Blog post of the month: Six lessons I learnt while trying to reach 10 million women in India with life-saving health information

BBC Media Action's picture

Each month People, Spaces, Deliberation shares the blog post that generated the most interest and discussion. In March 2016, the featured blog post is "Six lessons I learnt while trying to reach 10 million women in India with life-saving health information" by Priyanka Dutt.

Kilkari mobile messagingLast month, the Government of India launched a nationwide mobile health (mHealth) program designed by BBC Media Action, the BBC’s international development charity. The aim - to train 1 million community health workers and help nearly 10 million new and expecting mothers in India make healthier choices and lead longer, healthier lives.
 
Mobile Academy is an anytime, anywhere audio training course, delivered via mobile phone, designed to refresh the knowledge and strengthen the communication skills of community health workers. The objective is to enable the nation’s nearly one million health workers to more effectively persuade families to lead healthier lives.
 
Kilkari  (a baby’s gurgle) service delivers free, weekly, time-appropriate audio messages about pregnancy, childbirth, and childcare directly to the mobile phones of mothers and other family members from the second trimester of pregnancy until the child is one year old.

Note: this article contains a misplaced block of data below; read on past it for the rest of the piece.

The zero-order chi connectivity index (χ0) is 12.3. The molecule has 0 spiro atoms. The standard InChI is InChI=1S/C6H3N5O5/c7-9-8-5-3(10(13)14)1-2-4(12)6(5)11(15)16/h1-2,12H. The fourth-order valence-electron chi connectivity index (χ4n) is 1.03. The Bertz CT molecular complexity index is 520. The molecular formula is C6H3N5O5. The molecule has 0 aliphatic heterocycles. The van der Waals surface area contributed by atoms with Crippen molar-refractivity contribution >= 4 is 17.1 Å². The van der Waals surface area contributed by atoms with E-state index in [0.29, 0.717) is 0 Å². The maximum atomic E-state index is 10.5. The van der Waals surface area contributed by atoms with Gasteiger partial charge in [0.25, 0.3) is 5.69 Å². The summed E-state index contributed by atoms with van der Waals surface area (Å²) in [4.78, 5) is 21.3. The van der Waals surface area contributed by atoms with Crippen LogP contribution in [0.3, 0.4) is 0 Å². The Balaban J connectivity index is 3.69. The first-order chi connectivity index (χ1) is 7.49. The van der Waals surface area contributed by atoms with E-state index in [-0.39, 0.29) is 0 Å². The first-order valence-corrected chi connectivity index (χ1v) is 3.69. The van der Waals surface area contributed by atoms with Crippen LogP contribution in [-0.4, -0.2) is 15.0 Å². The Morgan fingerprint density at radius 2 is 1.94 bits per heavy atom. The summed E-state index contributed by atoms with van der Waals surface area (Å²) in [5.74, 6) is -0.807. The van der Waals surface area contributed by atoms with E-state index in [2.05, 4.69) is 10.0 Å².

These services were originally designed for use in Bihar in North India, where BBC Media Action, in partnership with the state government works to improve demand for health services, improve social norms and impact health outcomes for mothers and children. Read more.

Mobile Academy and Kilkari leverage the massive penetration of mobile phones to reach the most marginalized, hardest-to-reach communities in India. These are communities where getting pregnant and having babies can be 24 times more life-threatening than giving birth in the United Kingdom!
 
The statistics are pretty stark. Globally, every five minutes, three women die from complications related to pregnancy or childbirth, while 60 others will be left with debilitating injuries. Of these deaths, India accounts for the greatest number of women dying – over 150 every day. But we know how many of these health risks that pregnant women and their newborns face are preventable.